I remember when I started my programming career in 1984 most of the work on any application was spent in writing code simply to store and retrieve data in application-specific formats. Within a few years that effort became largely unnecessary with the introduction of the Oracle RDBMS and SQL. Although modern big data requirements mean other approaches to data storage are also needed, the relational model isn’t going away.

In one of the unwitting ironies in Dr. Gutteridge’s article, he states towards the end that:

there are programmers who have never really seen any other kind of database and believe that all databases are relational

while apparently believing that all modern programming language are object-oriented. They aren’t, and while OOP isn’t going away, it has real deficiencies in modelling the real world that have led to growing interest in other paradigms such as functional programming, as well as old fashioned imperative programming. Here’s an interesting review of some of those deficiencies from 23 July 2016:
Goodbye, Object Oriented Programming

Part II: On SQL and DRY – Joins via NATURAL/USING/ON
In this second part we’ll use two subsets of Oracle’s HR demo schema as examples, and we’ll ignore any links in the tables to tables other than those depicted in the ERDs. Let’s see how, in some cases, we can use ANSI join syntax to avoid explicitly listing all the join column names, but that there are drawbacks to doing so.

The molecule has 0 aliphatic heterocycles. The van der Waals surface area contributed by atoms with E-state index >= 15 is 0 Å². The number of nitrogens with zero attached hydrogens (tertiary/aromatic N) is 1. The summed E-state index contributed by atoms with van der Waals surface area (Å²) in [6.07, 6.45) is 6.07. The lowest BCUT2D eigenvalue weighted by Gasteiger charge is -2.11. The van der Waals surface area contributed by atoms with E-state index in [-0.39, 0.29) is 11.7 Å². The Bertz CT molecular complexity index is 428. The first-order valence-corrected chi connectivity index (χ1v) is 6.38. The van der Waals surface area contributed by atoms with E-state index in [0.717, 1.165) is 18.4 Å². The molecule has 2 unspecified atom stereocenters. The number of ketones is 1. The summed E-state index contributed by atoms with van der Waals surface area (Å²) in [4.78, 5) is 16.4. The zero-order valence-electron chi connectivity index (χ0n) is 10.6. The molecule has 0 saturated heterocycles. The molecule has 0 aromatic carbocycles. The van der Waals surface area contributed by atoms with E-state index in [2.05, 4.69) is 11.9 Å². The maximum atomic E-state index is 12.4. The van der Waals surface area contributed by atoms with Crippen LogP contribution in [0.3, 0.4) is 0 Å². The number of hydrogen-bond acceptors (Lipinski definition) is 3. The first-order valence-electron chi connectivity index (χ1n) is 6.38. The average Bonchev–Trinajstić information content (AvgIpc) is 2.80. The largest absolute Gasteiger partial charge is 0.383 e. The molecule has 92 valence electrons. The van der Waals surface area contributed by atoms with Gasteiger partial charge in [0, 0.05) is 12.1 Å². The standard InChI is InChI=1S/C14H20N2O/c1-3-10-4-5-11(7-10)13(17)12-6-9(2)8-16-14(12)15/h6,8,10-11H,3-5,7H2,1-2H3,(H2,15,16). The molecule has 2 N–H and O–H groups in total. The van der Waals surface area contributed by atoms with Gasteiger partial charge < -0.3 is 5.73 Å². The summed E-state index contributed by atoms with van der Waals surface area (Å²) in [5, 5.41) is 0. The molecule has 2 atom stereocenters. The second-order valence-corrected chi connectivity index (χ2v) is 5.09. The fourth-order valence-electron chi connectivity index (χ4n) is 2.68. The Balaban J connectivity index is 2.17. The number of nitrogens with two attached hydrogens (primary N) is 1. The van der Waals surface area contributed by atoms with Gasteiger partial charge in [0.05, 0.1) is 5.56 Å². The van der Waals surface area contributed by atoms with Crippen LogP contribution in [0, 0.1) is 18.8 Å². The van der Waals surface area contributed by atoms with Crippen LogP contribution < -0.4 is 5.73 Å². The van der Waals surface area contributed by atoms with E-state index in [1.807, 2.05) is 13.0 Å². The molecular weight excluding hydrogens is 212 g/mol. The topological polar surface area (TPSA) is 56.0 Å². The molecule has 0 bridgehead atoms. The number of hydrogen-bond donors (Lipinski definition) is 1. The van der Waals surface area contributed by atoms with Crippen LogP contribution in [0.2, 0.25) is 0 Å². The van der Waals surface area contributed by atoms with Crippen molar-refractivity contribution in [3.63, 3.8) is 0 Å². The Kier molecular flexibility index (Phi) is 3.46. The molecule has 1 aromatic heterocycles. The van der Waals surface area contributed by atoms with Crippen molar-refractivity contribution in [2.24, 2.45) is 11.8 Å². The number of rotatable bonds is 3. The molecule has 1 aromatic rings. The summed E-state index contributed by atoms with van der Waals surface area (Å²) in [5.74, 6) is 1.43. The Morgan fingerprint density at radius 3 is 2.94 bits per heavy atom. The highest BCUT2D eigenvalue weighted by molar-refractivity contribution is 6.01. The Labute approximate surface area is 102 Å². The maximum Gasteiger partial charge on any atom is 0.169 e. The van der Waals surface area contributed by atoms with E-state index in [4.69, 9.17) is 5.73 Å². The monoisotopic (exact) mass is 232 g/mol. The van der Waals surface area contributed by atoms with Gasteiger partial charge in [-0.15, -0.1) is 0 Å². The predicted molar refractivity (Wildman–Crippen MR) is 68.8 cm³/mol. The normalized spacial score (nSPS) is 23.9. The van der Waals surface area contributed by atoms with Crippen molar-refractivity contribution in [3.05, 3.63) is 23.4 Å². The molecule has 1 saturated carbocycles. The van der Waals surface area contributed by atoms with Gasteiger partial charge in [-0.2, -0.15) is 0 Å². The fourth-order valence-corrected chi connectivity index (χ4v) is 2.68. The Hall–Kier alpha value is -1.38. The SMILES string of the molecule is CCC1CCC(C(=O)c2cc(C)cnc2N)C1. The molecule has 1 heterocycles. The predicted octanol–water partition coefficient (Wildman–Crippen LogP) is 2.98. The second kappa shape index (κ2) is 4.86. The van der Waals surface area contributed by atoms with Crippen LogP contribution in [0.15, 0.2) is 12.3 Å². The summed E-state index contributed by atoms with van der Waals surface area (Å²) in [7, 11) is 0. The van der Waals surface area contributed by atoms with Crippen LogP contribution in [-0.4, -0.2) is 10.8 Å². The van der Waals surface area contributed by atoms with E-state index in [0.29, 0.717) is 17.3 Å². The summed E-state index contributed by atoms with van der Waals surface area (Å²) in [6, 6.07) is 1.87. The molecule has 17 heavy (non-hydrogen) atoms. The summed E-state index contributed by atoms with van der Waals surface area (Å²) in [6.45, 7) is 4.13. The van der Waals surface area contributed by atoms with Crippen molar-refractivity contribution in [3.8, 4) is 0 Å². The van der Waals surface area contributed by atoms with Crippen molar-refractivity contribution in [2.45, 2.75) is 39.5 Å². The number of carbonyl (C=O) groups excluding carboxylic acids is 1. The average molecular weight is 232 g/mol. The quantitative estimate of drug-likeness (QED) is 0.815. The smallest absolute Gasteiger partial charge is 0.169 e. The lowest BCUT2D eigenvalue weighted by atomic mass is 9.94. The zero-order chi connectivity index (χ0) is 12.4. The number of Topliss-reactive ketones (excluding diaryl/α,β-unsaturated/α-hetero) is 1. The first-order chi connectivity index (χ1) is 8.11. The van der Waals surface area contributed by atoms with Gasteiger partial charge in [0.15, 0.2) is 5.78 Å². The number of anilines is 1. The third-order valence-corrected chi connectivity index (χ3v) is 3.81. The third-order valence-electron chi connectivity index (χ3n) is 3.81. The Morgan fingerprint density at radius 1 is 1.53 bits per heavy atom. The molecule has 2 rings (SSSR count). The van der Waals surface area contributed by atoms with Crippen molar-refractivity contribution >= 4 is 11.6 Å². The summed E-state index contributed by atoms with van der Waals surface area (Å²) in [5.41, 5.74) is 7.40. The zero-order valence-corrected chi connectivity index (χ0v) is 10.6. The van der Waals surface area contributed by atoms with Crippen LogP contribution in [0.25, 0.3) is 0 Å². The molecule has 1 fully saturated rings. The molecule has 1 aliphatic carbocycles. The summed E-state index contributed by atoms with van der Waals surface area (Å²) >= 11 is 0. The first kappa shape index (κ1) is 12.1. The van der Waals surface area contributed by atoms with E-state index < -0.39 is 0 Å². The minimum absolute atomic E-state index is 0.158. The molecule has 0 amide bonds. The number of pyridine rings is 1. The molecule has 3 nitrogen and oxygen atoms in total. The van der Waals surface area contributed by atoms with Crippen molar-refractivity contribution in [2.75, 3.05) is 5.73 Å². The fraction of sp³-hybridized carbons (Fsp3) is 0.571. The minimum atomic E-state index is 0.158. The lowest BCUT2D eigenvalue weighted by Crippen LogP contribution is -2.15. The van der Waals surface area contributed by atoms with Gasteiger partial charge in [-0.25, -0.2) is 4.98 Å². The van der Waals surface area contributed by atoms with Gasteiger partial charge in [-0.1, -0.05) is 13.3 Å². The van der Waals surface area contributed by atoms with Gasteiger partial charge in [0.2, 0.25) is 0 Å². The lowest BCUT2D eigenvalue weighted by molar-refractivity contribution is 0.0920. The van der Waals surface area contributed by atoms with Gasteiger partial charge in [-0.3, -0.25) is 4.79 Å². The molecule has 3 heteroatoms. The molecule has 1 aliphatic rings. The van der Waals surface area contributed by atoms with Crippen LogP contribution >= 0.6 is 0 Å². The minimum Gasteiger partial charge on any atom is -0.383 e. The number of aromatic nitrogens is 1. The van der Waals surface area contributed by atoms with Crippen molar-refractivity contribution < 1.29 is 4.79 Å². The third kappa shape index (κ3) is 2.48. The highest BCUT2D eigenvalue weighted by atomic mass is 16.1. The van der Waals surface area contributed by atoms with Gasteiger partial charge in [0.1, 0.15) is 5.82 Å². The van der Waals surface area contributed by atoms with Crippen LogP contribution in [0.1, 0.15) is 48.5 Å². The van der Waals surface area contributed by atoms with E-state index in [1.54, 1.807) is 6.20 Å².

Tree Data Model – Department 110, Location, Country, Region – NATURAL JOIN
The ERD below shows a simple linear tree structure.

Let’s start by considering a situation where we don’t need to specify the full join clause with fields on both sides.

 DEPARTMENT_NAME                STREET_ADDRESS                           CITY                           COUNTRY_NAME                             REGION_NAME
------------------------------ ---------------------------------------- ------------------------------ ---------------------------------------- -------------------------
Accounting                     2004 Charade Rd                          Seattle                        United States of America                 Americas